Youth mental health, and what Israel has learnt from Australia

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Headspace: A New Australian/Israeli Start-Up

As we pass the first anniversary of the outbreak of last summer’s war with Gaza, people are quite properly remembering the suffering and pain that this war caused, in both Israel and Gaza.

Some of these scars are visible. Others, equally as painful, are hidden from the eye. We rightly remember the physical cost of this war. But the toll taken on mental health – and especially amongst young people – was equally high.

A few weeks back I attended the opening of the Headspace clinic in Bat Yam, the very first centre in Israel dedicated solely to treating youth mental health issues.

Any parent knows that the teenage and young adult years are some of the most difficult in a child’s life. It is a time of immense transition and challenge. Depression, anxiety, relationship breakdowns, bullying, military service, peer pressure, drug use, social isolation, self-image and sexuality – these are just some of the challenges faced.

Add to this the emotional toll of living in a state of war for over 50 days, and it is little wonder that youth mental health problems spiked in the aftermath of Operation Protective Edge.

Mental health issues are in fact the biggest health issue facing young people. One in four young people will experience a mental health problem by the age of 25. Suicide is the second most common cause of death amongst young people in Israel. Every day in Israel, on average, 17 Israelis attempt suicide. Hundreds more suicide attempts by teenagers go unreported.

These are sobering statistics, and they make a compelling case for improved mental health treatment for youth in Israel.

Headspace clinics were first established in Australia in 2006, with a view to improving the mental health of our youth population. The motto of Headspace is simple: “We help young people going through a tough time.”

There are now over one hundred Headspace centres operating around Australia, with more opening each year. The secret to the effectiveness of these centres is three-fold.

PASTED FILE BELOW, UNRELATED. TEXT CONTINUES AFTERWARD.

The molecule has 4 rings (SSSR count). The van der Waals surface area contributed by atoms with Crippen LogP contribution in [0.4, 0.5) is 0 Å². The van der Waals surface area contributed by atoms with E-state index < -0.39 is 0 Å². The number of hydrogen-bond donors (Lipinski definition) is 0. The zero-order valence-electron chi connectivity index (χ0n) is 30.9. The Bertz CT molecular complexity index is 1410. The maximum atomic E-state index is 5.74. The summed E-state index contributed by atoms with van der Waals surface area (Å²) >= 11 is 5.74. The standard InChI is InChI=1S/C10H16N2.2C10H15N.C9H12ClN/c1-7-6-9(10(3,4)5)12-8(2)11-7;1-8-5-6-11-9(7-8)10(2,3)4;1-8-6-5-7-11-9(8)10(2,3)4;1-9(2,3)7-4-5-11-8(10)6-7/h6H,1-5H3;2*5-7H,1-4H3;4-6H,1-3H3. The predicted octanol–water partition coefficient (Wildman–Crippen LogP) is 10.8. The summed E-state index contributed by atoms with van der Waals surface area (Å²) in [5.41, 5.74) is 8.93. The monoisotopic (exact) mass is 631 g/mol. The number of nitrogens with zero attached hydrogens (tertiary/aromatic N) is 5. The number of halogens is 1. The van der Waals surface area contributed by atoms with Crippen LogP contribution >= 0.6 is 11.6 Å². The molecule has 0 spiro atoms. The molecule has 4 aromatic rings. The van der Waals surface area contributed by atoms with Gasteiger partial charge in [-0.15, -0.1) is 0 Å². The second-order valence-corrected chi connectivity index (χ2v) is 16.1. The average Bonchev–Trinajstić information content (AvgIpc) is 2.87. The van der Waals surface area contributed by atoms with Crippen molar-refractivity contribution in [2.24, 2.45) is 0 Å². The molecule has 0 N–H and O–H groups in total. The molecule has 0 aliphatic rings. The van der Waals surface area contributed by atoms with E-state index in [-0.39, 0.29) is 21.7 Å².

Firstly, mental health needs are just as acute and just as prevalent amongst youth populations as they are amongst the adult population.

Secondly, youth need their own treatment facilities for mental health. The stigma of mental health, insecurities, and family and societal pressures all mean that adult mental health facilities are not up to the task of dealing with young patients. A different environment and approach is needed – one that is friendly, accessible, private and non-judgemental.

Thirdly, early identification and treatment of mental health issues is essential. If options for early treatment are not available, mistakes and decisions are often made which have long-term and damaging consequences. The impact on the lives of those involved, their families, and society at large, can be immense, and stretch for decades. And the costs to the public health system are orders of magnitude larger.

In six short months only, Headspace Bat Yam has learnt these lessons and more. It has conducted over three hundred consultations and treated over two hundred patients. It has tapped a previously unmet and unmeasured demand for youth mental health services in Israel. And its early intervention model promises better lives and better public health outcomes.

Australia has been a proud supporter of these efforts. Not only has Headspace Australia helped establish the model here in Israel, but many Australian Jewish families – the Pratt, Lowy, Gandel, Saunders and Smorgon families – have provided financial support to this Israeli pilot.

We have taken to heart the view that the best way to ensure the future success of Israel is to help invest in Israel’s youth.

Headspace is a genuine example of an Australian/Israeli Start-Up – disruptive, innovative, consumer-driven, results-oriented, and life-transformative.

One comment

  1. Based on the Leifer fiasco, Israel obviously still has a bit to learn from Oz about mental health…Good on you Dave for your attitude regarding Leifer, & hope you succeed in teaching a little sanity.

    Zephaniah Waks, Israel

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